Things to Do in Ulaanbaatar
By far Mongolia’s most recognizable landmark and one of the world’s largest equestrian statues, the 131-foot-tall (40-meter-tall) Genghis Khan Statue Complex (Chinggis Khaan Statue Complex) towers over the surrounding landscape. Ride the elevator up inside the horse, learn about the Mongols at the museum, shop for souvenirs, or enjoy a snack at the café.
Known for its picturesque alpine scenery, interesting rock formations, and plentiful outdoor activities, Gorkhi-Terelj National Park is one of the most popular attractions in Mongolia. Located about 43 miles (70 kilometers) northeast of Ulaanbaatar, it’s also one of the most accessible national parks in the country.
Founded in 1838, Gandantegchinlen Monastery (Gandan Khiid) is a classic Tibetan Buddhist monastery and one of the most important monasteries in Mongolia. Partially destroyed under Communism then restored in the 1990s, today the monastery is home to several hundred monks and contains one of the most famous Buddhist statues in Mongolia.
In the heart of downtown Ulaanbaatar, the National Museum of Mongolia is an informative, modern museum. It covers Mongolian history from the Stone Age to the 1990 democratic revolution (although, sadly, not the dinosaurs). Highlights include ancient treasure, elaborate costumes, armor from the Genghis Khan era, and Buddhist artworks.
Once home to the Bogd Khaan, Mongolia’s spiritual leader and last king, the Bogd Khaan Palace Museum (Winter Palace of the Bogd Khan) combines a European-style winter palace with a series of Chinese-style pagodas. Besides Buddhist artworks, the museum features a wealth of taxidermied animals, unusual royal gifts, and an exhibition hall showcasing Mongolian culture.
Located on top of a hill in south Ulaanbaatar, the Zaisan Memorial was built to commemorate Mongolian and Soviet soldiers killed in World War II. Featuring a circular mural depicting scenes of friendship between the people of Mongolia and the USSR, the memorial also offers stunning panoramic views over the Mongolian capital.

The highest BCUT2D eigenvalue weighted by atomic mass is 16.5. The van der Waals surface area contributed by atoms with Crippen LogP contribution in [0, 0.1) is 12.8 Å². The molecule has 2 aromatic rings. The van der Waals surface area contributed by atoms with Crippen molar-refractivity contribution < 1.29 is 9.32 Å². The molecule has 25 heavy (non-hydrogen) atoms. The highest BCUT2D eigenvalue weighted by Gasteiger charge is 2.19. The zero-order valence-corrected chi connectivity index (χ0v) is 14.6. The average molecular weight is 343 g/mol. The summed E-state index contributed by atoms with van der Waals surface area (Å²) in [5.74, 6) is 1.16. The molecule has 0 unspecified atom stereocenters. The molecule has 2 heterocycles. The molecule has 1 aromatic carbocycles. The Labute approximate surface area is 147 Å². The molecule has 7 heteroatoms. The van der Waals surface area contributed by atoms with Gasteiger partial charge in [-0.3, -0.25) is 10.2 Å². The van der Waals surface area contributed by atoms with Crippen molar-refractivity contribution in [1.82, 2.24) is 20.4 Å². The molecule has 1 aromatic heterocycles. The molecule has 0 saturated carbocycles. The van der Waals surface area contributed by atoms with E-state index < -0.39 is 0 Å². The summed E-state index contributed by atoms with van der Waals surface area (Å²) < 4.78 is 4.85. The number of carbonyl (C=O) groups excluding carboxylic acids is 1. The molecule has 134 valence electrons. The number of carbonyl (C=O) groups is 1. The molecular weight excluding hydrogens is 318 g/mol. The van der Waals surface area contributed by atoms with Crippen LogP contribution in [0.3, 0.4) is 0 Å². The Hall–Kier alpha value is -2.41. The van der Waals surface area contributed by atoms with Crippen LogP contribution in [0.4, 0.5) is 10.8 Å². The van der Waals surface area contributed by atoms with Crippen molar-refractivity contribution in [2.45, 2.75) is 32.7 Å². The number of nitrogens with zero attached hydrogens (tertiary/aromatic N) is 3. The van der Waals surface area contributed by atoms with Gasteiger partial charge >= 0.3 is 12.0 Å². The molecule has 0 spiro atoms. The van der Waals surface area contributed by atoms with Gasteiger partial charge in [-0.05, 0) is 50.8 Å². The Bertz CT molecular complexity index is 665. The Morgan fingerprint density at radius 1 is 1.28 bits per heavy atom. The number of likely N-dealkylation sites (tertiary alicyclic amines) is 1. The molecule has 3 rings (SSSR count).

Hustai National Park (Khustain National Park), a UNESCO-recognized biosphere reserve, is home to the tahki (Przewalski wild horse), the only truly wild horse population left on the planet. The park’s proximity to Ulaanbaatar makes it a popular day trip and overnight destination for visitors to see wildlife and enjoy a variety of outdoor activities.
Once known as Genghis Khan Square (Chinggis Khaan Square), Sükhbaatar Square is Ulaanbaatar’s epicenter. Named for Damdin Sükhbaatar, who declared Mongolian independence from China in 1921, it houses statues of Genghis Khan, Sükhbaatar, and Sanjaasürengiin Zorig, who helped lead the democratic revolution of 1990.
Built in 1733 and dedicated to Manjusri as the permanent home of the Reincarnation of the Bodhisattva of Wisdom, the Manjusri Monastery (Manzushir Monastery) was once home to 20 temples and some 300 practicing monks. But this historic and cultural destination was among the hundreds of religious structures that were demolished during communist rule in the 1930s.
Visitors can check out the monastery ruins, located in an open space outside the city, and tour the reconstructed museum that showcases the religious structure in its original integrity. The Togchin temple ruins, which were built in the mid-1700s, as well as a massive two-ton bronze cauldron are also located nearby.
The Manjusri Monastery (sometimes written Mandshir Khiid: Khiid is Mongolian for monastery) is an ideal stop for travelers who want to learn more about the history and culture of Mongolia’s diverse people, and perfect for exploring as part of a day tour of Ulaanbaatar.
In the heart of Ulaanbaatar, the Choijin Lama Temple Museum (Choijin Lama Monastery) houses five attractive temples with elaborate paintings, colorful masks, and ornate statuary, including several sculptures engaged in tantric sex. The monastery was built between 1904 and 1908 for the Choijin Lama, a brother of the Bogd Khaan who became Mongolia’s state oracle.